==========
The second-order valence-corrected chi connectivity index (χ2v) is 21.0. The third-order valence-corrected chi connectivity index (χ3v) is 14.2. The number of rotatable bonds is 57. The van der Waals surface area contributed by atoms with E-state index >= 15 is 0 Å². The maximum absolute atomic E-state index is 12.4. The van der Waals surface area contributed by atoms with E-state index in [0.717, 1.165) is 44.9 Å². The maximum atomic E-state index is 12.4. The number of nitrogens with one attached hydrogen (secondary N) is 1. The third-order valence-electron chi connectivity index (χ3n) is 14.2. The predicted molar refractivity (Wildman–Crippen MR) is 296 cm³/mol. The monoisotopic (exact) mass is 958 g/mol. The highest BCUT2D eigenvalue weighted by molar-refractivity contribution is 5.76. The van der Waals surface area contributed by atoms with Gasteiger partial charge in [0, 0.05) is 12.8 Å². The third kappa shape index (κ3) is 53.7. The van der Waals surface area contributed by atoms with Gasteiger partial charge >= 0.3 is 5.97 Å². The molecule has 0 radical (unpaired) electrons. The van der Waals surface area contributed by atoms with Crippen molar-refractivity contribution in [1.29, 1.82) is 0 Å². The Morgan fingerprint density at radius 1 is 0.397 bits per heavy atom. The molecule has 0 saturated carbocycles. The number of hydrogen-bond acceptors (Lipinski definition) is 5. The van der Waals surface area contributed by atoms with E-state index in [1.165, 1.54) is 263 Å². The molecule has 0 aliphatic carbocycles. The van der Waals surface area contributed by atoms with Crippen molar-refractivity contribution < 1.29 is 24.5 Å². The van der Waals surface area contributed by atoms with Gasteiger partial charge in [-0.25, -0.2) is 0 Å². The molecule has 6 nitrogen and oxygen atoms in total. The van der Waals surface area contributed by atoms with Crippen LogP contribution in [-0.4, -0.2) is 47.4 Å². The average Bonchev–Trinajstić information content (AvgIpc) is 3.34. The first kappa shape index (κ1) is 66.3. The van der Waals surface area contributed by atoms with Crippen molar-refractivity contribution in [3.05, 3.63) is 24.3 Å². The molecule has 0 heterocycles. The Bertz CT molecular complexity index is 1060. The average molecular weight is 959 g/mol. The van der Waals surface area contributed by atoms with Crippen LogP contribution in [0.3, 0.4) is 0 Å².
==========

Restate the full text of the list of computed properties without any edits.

The second-order valence-corrected chi connectivity index (χ2v) is 21.0. The third-order valence-corrected chi connectivity index (χ3v) is 14.2. The number of rotatable bonds is 57. The van der Waals surface area contributed by atoms with E-state index >= 15 is 0 Å². The maximum absolute atomic E-state index is 12.4. The van der Waals surface area contributed by atoms with E-state index in [0.717, 1.165) is 44.9 Å². The maximum atomic E-state index is 12.4. The number of nitrogens with one attached hydrogen (secondary N) is 1. The third-order valence-electron chi connectivity index (χ3n) is 14.2. The predicted molar refractivity (Wildman–Crippen MR) is 296 cm³/mol. The monoisotopic (exact) mass is 958 g/mol. The highest BCUT2D eigenvalue weighted by molar-refractivity contribution is 5.76. The van der Waals surface area contributed by atoms with Gasteiger partial charge in [0, 0.05) is 12.8 Å². The third kappa shape index (κ3) is 53.7. The van der Waals surface area contributed by atoms with Gasteiger partial charge >= 0.3 is 5.97 Å². The molecule has 0 radical (unpaired) electrons. The van der Waals surface area contributed by atoms with Crippen molar-refractivity contribution in [1.29, 1.82) is 0 Å². The Morgan fingerprint density at radius 1 is 0.397 bits per heavy atom. The molecule has 0 saturated carbocycles. The number of hydrogen-bond acceptors (Lipinski definition) is 5. The van der Waals surface area contributed by atoms with E-state index in [1.165, 1.54) is 263 Å². The molecule has 0 aliphatic carbocycles. The van der Waals surface area contributed by atoms with Crippen molar-refractivity contribution < 1.29 is 24.5 Å². The van der Waals surface area contributed by atoms with Gasteiger partial charge in [-0.25, -0.2) is 0 Å². The molecule has 6 nitrogen and oxygen atoms in total. The van der Waals surface area contributed by atoms with Crippen LogP contribution in [-0.4, -0.2) is 47.4 Å². The average Bonchev–Trinajstić information content (AvgIpc) is 3.34. The first kappa shape index (κ1) is 66.3. The van der Waals surface area contributed by atoms with Crippen molar-refractivity contribution in [3.05, 3.63) is 24.3 Å². The molecule has 0 heterocycles. The Bertz CT molecular complexity index is 1060. The average molecular weight is 959 g/mol. The van der Waals surface area contributed by atoms with Crippen LogP contribution in [0.3, 0.4) is 0 Å².